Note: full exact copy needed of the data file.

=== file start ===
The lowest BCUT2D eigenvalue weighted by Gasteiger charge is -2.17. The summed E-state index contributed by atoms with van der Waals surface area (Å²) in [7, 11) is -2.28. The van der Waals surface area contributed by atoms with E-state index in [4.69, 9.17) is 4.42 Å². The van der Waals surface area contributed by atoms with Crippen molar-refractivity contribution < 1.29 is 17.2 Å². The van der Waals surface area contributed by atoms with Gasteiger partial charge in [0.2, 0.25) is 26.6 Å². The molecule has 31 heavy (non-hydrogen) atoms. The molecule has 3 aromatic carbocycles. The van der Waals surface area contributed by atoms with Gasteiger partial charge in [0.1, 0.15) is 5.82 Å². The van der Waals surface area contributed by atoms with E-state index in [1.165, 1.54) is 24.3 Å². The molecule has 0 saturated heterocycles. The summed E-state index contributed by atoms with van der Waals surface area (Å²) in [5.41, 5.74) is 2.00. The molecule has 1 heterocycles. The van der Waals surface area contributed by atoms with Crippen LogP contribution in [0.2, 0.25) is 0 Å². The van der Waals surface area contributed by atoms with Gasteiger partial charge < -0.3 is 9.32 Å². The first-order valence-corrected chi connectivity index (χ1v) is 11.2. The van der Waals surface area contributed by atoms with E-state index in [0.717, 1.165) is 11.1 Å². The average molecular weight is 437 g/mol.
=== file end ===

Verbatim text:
The lowest BCUT2D eigenvalue weighted by Gasteiger charge is -2.17. The summed E-state index contributed by atoms with van der Waals surface area (Å²) in [7, 11) is -2.28. The van der Waals surface area contributed by atoms with E-state index in [4.69, 9.17) is 4.42 Å². The van der Waals surface area contributed by atoms with Crippen molar-refractivity contribution < 1.29 is 17.2 Å². The van der Waals surface area contributed by atoms with Gasteiger partial charge in [0.2, 0.25) is 26.6 Å². The molecule has 31 heavy (non-hydrogen) atoms. The molecule has 3 aromatic carbocycles. The van der Waals surface area contributed by atoms with Gasteiger partial charge in [0.1, 0.15) is 5.82 Å². The van der Waals surface area contributed by atoms with E-state index in [1.165, 1.54) is 24.3 Å². The molecule has 0 saturated heterocycles. The summed E-state index contributed by atoms with van der Waals surface area (Å²) in [5.41, 5.74) is 2.00. The molecule has 1 heterocycles. The van der Waals surface area contributed by atoms with Crippen LogP contribution in [0.2, 0.25) is 0 Å². The van der Waals surface area contributed by atoms with Gasteiger partial charge < -0.3 is 9.32 Å². The first-order valence-corrected chi connectivity index (χ1v) is 11.2. The van der Waals surface area contributed by atoms with E-state index in [0.717, 1.165) is 11.1 Å². The average molecular weight is 437 g/mol.